FARGO — As recently as the early 2000s, North Dakota had less than a dozen active bald eagle nesting sites in the state.

The number of nesting sites today is around 300, and it is not unusual to see the majestic birds in the skies above North Dakota, particularly in prime habitat area along the Missouri River in western North Dakota and the Red River on the eastern edge of the state.

Minnesota, too, experienced a boom in bald eagle numbers over the past decade. Officials tout the state as having the most eagles among the lower 48 states, though other states have made competing boasts.

But Minnesota and North Dakota aren't alone.

The U.S. Fish and Wildlife Service recently reported bald eagle numbers nationwide have quadrupled since 2009, growing to 71,400 nesting pairs and a total eagle population of about 316,000.

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The report by the U.S. Fish and Wildlife Service stated bald eagles were once on the brink of extinction, reaching an all-time low of 417 known nesting pairs in 1963 in the lower 48 states.

Sandra Johnson, a conservation biologist with the North Dakota Game and Fish Department in Bismarck, said a number of factors help explain the dramatic comeback of the bald eagle in the state and across the nation.

An adult bald eagle. Photo credit: North Dakota Game and Fish Department.
An adult bald eagle. Photo credit: North Dakota Game and Fish Department.

A big reason, she said, was the banning in the 1970s of the pesticide DDT, which became concentrated in fish that in turn were eaten by eagles.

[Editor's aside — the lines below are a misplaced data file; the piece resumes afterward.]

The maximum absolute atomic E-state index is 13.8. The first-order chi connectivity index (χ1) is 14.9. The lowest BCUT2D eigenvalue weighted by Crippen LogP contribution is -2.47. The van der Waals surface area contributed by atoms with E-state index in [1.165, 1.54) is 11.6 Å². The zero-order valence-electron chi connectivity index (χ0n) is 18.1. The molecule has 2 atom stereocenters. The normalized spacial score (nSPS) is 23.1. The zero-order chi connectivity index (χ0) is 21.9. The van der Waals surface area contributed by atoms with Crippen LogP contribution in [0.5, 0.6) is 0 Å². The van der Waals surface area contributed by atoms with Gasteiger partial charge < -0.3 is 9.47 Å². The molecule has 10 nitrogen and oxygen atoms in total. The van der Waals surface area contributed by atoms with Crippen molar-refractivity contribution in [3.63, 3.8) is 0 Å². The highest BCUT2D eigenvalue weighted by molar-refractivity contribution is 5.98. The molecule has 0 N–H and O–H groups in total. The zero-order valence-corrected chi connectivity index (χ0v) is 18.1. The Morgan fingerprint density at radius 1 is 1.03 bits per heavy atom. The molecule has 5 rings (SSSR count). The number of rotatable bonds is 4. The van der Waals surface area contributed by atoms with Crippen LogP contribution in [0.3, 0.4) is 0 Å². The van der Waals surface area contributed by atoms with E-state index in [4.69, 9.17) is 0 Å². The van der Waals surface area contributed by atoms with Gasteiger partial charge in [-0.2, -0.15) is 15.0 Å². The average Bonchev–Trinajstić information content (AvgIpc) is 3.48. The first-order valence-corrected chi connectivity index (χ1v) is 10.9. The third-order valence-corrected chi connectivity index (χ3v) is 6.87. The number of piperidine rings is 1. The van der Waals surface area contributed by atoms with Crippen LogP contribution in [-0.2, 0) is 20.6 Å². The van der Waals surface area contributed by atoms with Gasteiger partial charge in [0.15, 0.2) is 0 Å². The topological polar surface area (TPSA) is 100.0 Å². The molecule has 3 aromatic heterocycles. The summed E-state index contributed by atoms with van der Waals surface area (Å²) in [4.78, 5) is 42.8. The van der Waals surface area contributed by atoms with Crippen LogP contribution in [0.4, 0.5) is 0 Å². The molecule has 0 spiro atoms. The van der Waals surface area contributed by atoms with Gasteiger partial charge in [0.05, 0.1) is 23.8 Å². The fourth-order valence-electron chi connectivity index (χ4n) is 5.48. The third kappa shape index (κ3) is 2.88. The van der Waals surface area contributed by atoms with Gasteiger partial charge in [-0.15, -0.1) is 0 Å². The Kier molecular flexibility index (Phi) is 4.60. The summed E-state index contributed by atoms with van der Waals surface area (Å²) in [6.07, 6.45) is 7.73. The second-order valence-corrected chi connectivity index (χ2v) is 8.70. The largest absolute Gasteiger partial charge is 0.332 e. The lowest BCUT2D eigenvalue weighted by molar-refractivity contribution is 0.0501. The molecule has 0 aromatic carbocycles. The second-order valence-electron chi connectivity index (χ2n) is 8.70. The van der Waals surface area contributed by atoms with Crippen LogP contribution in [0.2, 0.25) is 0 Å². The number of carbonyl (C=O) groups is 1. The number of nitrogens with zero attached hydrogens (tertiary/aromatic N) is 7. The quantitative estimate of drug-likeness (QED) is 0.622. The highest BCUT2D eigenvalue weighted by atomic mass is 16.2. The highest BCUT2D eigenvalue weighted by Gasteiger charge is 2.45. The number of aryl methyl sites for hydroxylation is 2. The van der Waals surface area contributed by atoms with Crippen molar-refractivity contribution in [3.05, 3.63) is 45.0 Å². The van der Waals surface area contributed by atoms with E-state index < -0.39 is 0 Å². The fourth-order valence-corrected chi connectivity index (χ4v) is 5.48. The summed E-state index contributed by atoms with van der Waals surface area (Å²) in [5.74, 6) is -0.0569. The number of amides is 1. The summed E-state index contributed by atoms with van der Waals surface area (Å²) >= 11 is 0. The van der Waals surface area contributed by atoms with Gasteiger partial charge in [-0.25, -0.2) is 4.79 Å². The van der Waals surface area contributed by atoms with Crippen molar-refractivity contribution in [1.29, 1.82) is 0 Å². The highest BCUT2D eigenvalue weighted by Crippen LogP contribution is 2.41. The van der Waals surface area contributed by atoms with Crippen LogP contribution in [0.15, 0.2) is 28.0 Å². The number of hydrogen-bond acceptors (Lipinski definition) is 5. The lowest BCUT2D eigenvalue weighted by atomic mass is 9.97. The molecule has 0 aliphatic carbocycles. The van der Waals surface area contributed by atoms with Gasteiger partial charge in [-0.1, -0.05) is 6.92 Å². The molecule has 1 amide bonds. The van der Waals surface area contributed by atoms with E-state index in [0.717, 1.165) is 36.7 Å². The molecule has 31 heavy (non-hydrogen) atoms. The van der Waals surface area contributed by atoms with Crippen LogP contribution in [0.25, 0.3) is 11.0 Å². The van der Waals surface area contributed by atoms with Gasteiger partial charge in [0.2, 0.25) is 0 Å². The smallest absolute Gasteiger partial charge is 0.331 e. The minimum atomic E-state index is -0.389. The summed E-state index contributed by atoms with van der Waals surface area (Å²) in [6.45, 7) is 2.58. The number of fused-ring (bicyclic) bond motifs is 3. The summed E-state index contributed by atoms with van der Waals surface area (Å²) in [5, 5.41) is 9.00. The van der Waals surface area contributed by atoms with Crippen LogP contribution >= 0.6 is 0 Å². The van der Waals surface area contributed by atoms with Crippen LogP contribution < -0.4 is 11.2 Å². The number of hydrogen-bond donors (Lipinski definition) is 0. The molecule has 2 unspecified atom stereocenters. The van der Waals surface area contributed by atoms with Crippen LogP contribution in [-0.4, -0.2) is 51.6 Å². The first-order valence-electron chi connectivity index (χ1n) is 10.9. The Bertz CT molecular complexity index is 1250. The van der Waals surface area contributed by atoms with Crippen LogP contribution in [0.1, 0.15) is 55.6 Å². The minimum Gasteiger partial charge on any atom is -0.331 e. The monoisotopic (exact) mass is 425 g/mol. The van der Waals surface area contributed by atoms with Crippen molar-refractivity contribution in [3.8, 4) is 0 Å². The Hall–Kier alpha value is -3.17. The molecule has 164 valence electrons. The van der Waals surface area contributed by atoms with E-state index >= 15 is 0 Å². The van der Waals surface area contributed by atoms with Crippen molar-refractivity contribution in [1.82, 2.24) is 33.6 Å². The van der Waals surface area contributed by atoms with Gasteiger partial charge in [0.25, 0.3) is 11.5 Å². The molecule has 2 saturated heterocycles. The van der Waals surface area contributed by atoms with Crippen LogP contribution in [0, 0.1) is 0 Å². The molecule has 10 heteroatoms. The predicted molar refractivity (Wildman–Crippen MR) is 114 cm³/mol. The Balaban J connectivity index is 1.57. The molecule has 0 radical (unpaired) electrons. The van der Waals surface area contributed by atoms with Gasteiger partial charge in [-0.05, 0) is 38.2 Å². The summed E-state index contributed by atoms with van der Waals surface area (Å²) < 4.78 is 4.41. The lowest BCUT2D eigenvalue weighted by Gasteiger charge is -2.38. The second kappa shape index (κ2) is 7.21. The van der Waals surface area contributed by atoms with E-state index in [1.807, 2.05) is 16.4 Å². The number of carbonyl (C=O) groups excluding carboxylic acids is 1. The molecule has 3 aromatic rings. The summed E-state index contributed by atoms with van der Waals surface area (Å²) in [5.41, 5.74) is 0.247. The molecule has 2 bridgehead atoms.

Once in the birds, DDT caused fragile eggshells, leading to fewer eagles being born.

Johnson said another reason for the growth in eagle numbers since their population low point in the 1960s was the introduction of state and federal laws prohibiting the killing of raptors.

Improved habitat also helped, she said, noting North Dakota's landscape has changed much over the last 100 years, including the expansion of things like windbreaks on agricultural land.

Bald eagle nesting sites in North Dakota in 2010. Image credit: North Dakota Game and Fish Department.
Bald eagle nesting sites in North Dakota in 2010. Image credit: North Dakota Game and Fish Department.
Eagle nesting sites in North Dakota in 2020. Image credit: North Dakota Game and Fish Department.
Eagle nesting sites in North Dakota in 2020. Image credit: North Dakota Game and Fish Department.

"We have a lot more big trees in places where we never used to have big trees," Johnson said.

"There's actually just a lot of potential nesting habitat in the state now versus in the 1800s," she added.

Johnson said right now is a good time to see eagles out and about, as many are stopping in the area during their annual migration.

Eagles are also sitting on eggs right now, and she stressed that while it is exciting to see an eagle on a nest it is important that people not disturb the birds.

The natural range of the bald eagle in North Dakota is fairly broad. Image credit: North Dakota Game and Fish Department.
The natural range of the bald eagle in North Dakota is fairly broad. Image credit: North Dakota Game and Fish Department.

If that happens, there is a chance eagles will leave their nests long enough for cold temperatures to kill unborn eaglets in their shells, Johnson said.